Simply put, precision fermentation adapts an age-old process to create proteins that contain the same amino acid profile, nutrition, and functionality of their animal-derived counterparts.

“In the same way that brewers use yeast to convert sugar into alcohol to make beer and wine, or that bakers use yeast to convert sugar into carbon dioxide to leaven bread, yeast can also be used to convert sugar into protein,”  Clara Foods CEO and founder Arturo Elizondo tells LIVEKINDLY.

Elizondo likens the behavior of the yeast during this process to computer coding. “Only, instead of working with zeros and ones, they work with DNA. You insert a code for a particular protein and as the yeast eats sugar, instead of making alcohol, it starts producing protein.”

At the end of the fermentation process, you have a pure protein that, in a practical sense, is identical to the proteins that occur in nature. Identical, that is, without the cholesterol and all of the consequences that come with raising animals for food.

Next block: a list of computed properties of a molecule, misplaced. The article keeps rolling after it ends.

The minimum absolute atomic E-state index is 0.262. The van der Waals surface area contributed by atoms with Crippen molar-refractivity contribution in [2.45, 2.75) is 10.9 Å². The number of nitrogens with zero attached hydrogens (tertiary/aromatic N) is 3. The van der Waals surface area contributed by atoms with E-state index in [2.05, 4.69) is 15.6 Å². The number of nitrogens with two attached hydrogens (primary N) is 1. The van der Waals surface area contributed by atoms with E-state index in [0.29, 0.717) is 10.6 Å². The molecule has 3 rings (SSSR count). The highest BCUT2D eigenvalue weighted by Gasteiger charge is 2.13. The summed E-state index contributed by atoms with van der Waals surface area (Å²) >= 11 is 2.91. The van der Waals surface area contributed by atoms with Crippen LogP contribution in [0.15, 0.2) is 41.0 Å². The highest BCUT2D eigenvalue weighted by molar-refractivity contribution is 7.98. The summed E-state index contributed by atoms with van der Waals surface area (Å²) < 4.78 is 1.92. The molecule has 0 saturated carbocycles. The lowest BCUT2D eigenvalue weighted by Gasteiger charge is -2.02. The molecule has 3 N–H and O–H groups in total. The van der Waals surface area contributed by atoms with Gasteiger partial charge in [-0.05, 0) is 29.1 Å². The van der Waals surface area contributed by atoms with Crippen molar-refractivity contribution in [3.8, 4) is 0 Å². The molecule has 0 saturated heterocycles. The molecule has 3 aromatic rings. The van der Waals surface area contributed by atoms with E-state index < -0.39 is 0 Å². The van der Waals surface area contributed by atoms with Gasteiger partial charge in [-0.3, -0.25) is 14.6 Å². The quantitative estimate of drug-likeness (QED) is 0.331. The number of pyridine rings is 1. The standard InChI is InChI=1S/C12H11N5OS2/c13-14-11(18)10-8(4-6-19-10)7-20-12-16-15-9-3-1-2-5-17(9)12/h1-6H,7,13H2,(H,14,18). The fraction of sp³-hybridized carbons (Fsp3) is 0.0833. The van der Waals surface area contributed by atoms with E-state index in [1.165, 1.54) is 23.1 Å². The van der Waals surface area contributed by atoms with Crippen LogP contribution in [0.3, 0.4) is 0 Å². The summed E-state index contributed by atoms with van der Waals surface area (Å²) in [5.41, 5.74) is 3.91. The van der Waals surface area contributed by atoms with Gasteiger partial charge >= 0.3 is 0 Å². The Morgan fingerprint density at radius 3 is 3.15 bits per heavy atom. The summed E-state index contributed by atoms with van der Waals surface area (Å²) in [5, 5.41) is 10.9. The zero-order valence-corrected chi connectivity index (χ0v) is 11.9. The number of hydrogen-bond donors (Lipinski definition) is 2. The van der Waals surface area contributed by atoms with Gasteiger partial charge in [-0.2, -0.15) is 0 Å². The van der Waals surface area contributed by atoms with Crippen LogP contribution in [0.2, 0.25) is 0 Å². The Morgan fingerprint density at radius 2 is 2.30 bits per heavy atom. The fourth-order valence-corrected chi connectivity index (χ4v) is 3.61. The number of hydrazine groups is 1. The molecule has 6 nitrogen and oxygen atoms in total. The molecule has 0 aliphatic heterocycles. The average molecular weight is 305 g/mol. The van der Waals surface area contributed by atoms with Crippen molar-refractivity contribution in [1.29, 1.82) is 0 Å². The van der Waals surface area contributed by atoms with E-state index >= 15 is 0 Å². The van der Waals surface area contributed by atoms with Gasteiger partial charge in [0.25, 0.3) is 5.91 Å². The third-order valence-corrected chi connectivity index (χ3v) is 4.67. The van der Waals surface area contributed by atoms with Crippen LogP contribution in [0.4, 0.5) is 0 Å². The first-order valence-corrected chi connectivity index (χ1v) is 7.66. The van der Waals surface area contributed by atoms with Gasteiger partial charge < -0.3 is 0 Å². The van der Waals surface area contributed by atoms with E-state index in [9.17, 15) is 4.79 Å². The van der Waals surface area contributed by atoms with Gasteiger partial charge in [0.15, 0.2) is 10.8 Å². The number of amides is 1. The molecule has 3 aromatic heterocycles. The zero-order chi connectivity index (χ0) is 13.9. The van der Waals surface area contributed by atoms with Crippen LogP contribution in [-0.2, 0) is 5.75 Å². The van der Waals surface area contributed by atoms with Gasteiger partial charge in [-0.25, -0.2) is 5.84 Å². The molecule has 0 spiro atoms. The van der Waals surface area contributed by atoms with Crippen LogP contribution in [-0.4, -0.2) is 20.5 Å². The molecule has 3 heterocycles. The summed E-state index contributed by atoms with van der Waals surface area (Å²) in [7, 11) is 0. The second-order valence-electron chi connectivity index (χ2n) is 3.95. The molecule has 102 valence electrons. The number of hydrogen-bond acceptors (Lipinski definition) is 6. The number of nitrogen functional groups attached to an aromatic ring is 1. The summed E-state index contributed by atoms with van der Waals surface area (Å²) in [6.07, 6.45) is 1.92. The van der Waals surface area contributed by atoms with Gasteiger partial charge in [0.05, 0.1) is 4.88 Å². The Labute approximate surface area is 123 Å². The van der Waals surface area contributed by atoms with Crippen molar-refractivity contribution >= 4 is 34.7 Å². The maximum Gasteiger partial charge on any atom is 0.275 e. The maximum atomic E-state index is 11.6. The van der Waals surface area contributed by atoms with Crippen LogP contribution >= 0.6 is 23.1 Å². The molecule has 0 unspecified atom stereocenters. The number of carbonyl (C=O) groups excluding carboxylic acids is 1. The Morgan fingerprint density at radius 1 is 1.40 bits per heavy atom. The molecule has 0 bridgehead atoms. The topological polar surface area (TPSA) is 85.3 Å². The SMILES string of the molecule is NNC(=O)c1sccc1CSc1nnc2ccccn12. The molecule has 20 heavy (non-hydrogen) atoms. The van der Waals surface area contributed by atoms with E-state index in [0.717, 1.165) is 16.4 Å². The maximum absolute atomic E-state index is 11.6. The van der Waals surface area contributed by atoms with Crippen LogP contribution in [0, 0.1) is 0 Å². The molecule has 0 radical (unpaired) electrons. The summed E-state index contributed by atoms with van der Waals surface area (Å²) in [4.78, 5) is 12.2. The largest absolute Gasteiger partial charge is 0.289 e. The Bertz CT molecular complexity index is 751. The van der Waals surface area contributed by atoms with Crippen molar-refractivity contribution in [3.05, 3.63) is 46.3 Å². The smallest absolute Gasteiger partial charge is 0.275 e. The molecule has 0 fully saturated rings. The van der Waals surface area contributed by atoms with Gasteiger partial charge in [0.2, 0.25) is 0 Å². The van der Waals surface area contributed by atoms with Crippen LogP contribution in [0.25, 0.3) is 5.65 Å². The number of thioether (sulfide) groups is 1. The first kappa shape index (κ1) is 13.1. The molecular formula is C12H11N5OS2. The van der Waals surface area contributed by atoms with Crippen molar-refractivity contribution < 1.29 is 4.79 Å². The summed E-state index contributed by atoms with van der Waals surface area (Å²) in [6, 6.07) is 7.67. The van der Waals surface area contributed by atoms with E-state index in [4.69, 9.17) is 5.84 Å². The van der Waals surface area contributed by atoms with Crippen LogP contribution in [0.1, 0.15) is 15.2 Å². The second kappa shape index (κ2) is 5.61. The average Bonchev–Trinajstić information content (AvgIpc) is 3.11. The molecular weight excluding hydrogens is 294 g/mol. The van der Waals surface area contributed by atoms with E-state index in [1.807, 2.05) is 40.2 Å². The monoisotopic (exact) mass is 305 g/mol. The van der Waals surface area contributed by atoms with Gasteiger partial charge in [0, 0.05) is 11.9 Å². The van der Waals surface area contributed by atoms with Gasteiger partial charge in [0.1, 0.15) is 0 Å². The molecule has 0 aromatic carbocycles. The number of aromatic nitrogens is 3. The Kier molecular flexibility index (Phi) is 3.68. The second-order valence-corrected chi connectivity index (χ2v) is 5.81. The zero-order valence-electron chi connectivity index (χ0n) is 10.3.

A former employee of the USDA’s Food and Safety Inspection Service, Elizondo is acutely aware of animal agriculture’s inefficiency in terms of resources. The behemoth of an industry accounts for 14.5 percent of human-caused greenhouse gas emissions. It takes 18 to 24 weeks before chickens begin to lay eggs, and it takes an enormous amount of resources to do so. 

But a company like Clara Foods can create animal-free egg proteins in less than a week without harming chickens and with significantly less impact on the planet

How the Vegan Eggs of the Future Are Made
Egg substitutes like the liquid from a can of chickpeas, aka aquafaba, can replace egg whites, but it is not a completely functional replacement. | Kristina Ratobilska/iStock

Why Do We Need a Vegan Alternative to Eggs Anyway?

Egg substitutes are nothing new. You can use ground flax and chia seeds, applesauce, vinegar mixed with baking soda, powdered egg replacers, and the JUST Egg, to name a few. Aquafaba, the liquid from a can of chickpeas, can be whipped like egg whites, but it has its shortcomings. (In the Facebook group Aquafaba (Vegan Meringue – Hits and Misses!), angel food cake remains the elusive white whale for professional and home bakers alike.)